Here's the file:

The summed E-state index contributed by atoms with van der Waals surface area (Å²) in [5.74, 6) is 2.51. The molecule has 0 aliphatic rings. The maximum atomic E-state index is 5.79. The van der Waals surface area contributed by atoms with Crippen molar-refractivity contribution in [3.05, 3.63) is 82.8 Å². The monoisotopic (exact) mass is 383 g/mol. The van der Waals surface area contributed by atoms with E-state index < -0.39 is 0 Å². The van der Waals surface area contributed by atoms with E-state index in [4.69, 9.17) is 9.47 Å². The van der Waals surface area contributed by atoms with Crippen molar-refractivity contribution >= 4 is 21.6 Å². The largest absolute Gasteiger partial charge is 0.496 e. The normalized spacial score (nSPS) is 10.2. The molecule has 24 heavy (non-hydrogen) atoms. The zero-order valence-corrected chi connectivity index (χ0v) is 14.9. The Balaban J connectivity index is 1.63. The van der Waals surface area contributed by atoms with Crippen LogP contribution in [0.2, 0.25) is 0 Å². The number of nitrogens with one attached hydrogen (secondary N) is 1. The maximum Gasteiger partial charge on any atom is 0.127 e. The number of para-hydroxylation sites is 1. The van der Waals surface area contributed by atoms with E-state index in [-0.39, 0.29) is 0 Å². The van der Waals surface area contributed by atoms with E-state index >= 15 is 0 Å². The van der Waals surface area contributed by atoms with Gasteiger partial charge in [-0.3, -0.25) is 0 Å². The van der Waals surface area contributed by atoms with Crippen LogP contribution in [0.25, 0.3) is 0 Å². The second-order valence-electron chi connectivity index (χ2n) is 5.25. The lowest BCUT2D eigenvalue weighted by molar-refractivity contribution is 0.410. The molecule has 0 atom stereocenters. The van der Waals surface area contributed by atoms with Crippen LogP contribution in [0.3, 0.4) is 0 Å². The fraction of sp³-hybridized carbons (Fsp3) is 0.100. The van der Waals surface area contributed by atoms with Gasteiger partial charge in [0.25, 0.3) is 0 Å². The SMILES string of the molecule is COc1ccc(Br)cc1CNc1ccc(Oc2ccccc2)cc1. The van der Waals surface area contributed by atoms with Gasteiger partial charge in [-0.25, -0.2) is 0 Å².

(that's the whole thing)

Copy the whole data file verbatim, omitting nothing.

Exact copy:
The summed E-state index contributed by atoms with van der Waals surface area (Å²) in [5.74, 6) is 2.51. The molecule has 0 aliphatic rings. The maximum atomic E-state index is 5.79. The van der Waals surface area contributed by atoms with Crippen molar-refractivity contribution in [3.05, 3.63) is 82.8 Å². The monoisotopic (exact) mass is 383 g/mol. The van der Waals surface area contributed by atoms with E-state index < -0.39 is 0 Å². The van der Waals surface area contributed by atoms with E-state index in [4.69, 9.17) is 9.47 Å². The van der Waals surface area contributed by atoms with Crippen molar-refractivity contribution >= 4 is 21.6 Å². The largest absolute Gasteiger partial charge is 0.496 e. The normalized spacial score (nSPS) is 10.2. The molecule has 24 heavy (non-hydrogen) atoms. The zero-order valence-corrected chi connectivity index (χ0v) is 14.9. The Balaban J connectivity index is 1.63. The van der Waals surface area contributed by atoms with Crippen LogP contribution in [0.2, 0.25) is 0 Å². The number of nitrogens with one attached hydrogen (secondary N) is 1. The maximum Gasteiger partial charge on any atom is 0.127 e. The number of para-hydroxylation sites is 1. The van der Waals surface area contributed by atoms with E-state index in [-0.39, 0.29) is 0 Å². The van der Waals surface area contributed by atoms with E-state index >= 15 is 0 Å². The van der Waals surface area contributed by atoms with Gasteiger partial charge in [-0.3, -0.25) is 0 Å². The van der Waals surface area contributed by atoms with Crippen LogP contribution in [0.25, 0.3) is 0 Å². The second-order valence-electron chi connectivity index (χ2n) is 5.25. The lowest BCUT2D eigenvalue weighted by molar-refractivity contribution is 0.410. The molecule has 0 atom stereocenters. The van der Waals surface area contributed by atoms with Crippen LogP contribution in [0.3, 0.4) is 0 Å². The fraction of sp³-hybridized carbons (Fsp3) is 0.100. The van der Waals surface area contributed by atoms with Gasteiger partial charge in [0.25, 0.3) is 0 Å². The SMILES string of the molecule is COc1ccc(Br)cc1CNc1ccc(Oc2ccccc2)cc1. The van der Waals surface area contributed by atoms with Gasteiger partial charge in [-0.25, -0.2) is 0 Å².